Abstract: In a principal-agent setting, we consider a combined problem of multitasking and performance measurement. The principal can choose to reward the agent both directly for providing effort into a specific activity, and based on the outcome delivered to the principal. Both the issue of multitasking and any private knowledge the agent might possess will lead the principal to use a performance measurement more. This applies even if the measurement is poorly correlated with the actual outcome to the principal.
    Keywords: Multitasking; pay for performance
    JEL: D82 D86 L51
    Date: 2014–12–16
  6. By: Noé Biheng (Centre d'Economie de la Sorbonne - Paris School of Economics)
    Abstract: We consider a generalized expenditure function and the associated Hicksian demand. First, we provide some economic interpretation of the problem that we study. Then, we study different properties of the solution: existence, Lipschitz behavior and differential properties. We conclude by a Slutsky-type property.
    Keywords: Expenditure function, incomplete preferences, Lipschitz behavior.
    JEL: C6 D4
    Date: 2014–11
  7. By: William Thomson (University of Rochester)
    Date: 2014–12
  8. By: Ben-Yashar, Ruth (Bar-Ilan University); Danziger, Leif (Ben Gurion University)
    Abstract: We consider a framework where the optimal decision rule determining the collective choice depends in a simple way on the decision makers' posterior probabilities of a particular state of nature. Nevertheless, voting is generally an inefficient way to make collective choices and this paper sheds light on the relationship between the optimal decision rule and voting mechanisms. The paper derives the conditions under which the optimal decision rule is equivalent to some well-known voting procedure (weighted supermajority, weighted majority, and simple majority) and shows that these are very stringent. The paper also considers more general voting procedures, as for example allowing for abstentions, and shows that the conditions for reaching the optimal collective choice remain very stringent.
    Keywords: voting rule, common goal, collective choice
    JEL: D70 D71
    Date: 2014–12
  9. By: Dotti, Valerio
    Abstract: The Median Voter Theorem is an extremely popular result in Political Economy that holds only if the policy space is unidimensional. This assumption restricts its use to a class of very simple problems. In most applications in the literature this implied an oversimplification of the problem studied, which is one of the possible explanations for the lack of empirical support for several predictions derived with this tool. In this paper I show that under suitable restrictions on individual preferences a Median Voter Theorem can be derived even if the policy space is multidimensional and I derive the comparative statics of the resulting model induced by a change in the pivotal voter. I show that this tool can invalidate the predictions of the Meltzer-Richard model of size of goverment and that it can be useful to study other Political Economy problems that cannot be analyzed using the traditional framework, including games in which players have a richer strategy set than the policy vector to be chosen.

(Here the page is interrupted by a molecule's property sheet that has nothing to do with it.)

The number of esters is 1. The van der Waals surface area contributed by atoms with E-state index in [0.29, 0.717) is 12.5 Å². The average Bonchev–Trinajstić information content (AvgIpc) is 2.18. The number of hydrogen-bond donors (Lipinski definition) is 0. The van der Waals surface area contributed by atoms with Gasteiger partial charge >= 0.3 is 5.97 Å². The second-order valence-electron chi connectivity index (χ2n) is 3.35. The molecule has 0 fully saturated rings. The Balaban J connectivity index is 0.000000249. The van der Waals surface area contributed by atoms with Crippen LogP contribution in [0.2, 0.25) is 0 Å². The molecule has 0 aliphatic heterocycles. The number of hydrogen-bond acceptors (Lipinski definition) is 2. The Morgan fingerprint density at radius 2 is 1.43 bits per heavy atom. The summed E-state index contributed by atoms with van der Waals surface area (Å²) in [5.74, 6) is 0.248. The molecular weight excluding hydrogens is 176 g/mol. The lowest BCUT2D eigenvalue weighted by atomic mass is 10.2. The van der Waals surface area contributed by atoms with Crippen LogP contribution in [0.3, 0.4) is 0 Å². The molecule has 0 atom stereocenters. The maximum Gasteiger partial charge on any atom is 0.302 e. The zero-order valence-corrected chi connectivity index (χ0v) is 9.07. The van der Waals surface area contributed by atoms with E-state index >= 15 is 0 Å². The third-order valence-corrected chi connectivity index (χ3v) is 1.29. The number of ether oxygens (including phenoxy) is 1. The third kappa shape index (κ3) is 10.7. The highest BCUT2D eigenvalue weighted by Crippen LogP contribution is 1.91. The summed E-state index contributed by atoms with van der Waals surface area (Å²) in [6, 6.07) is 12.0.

Keywords: median voter, multidimensionality, monotone comparative statics
    JEL: C71 D71 D78
    Date: 2014–12–17
  10. By: Andolfatto, David (Federal Reserve Bank of St. Louis); Nosal, Ed (Federal Reserve Bank of Chicago); Sultanum, Bruno (Pennsylvania State University)
    Abstract: Diamond and Dybvig (1983) is commonly understood as providing a formal rationale for the existence of bank-run equilibria. It has never been clear, however, whether bank-run equilibria in this framework are a natural byproduct of the economic environment or an artifact of suboptimal contractual arrangements. In the class of direct mechanisms, Peck and Shell (2003) demonstrate that bank-run equilibria can exist under an optimal contractual arrangement. The difficulty of preventing runs within this class of mechanism is that banks cannot identify whether withdrawals are being driven by psychology or by fundamentals. Our solution to this problem is an indirect mechanism with the following two properties. First, it provides depositors an incentive to communicate whether they believe a run is on or not. Second, the mechanism threatens a suspension of convertibility conditional on what is revealed in these communications. Together, these two properties can eliminate the prospect of bank-run equilibria in the Diamond-Dybvig environment.
    Keywords: Bank runs; optimal deposit contract; financial fragility
    JEL: D82 E58 G21
    Date: 2014–09–01
  11. By: Nosal, Ed (Federal Reserve Bank of Chicago); Wong, Yuet-Yee (Binghamton University); Wright, Randall (University of Wisconsin-Madison)
    Abstract: This paper generalizes Rubinstein and Wolinsky’s model of middlemen (intermediation) by incorporating production and search costs, plus more general matching and bargaining. This allows us to study many new issues, including entry, efficiency and dynamics. In the benchmark model, equilibrium exists uniquely, and involves production and intermediation for some parameters but not others. Sometimes intermediation is essential: the market operates iff middlemen are active. If bargaining powers are set correctly equilibrium is efficient; if not there can be too much or too little economic activity. This is novel, compared to the original Rubinstein-Wolinsky model, where equilibrium is always efficient.
    Keywords: Middlemen; intermediation; search; bargaining; entry
    JEL: D83 G24
    Date: 2014–11–01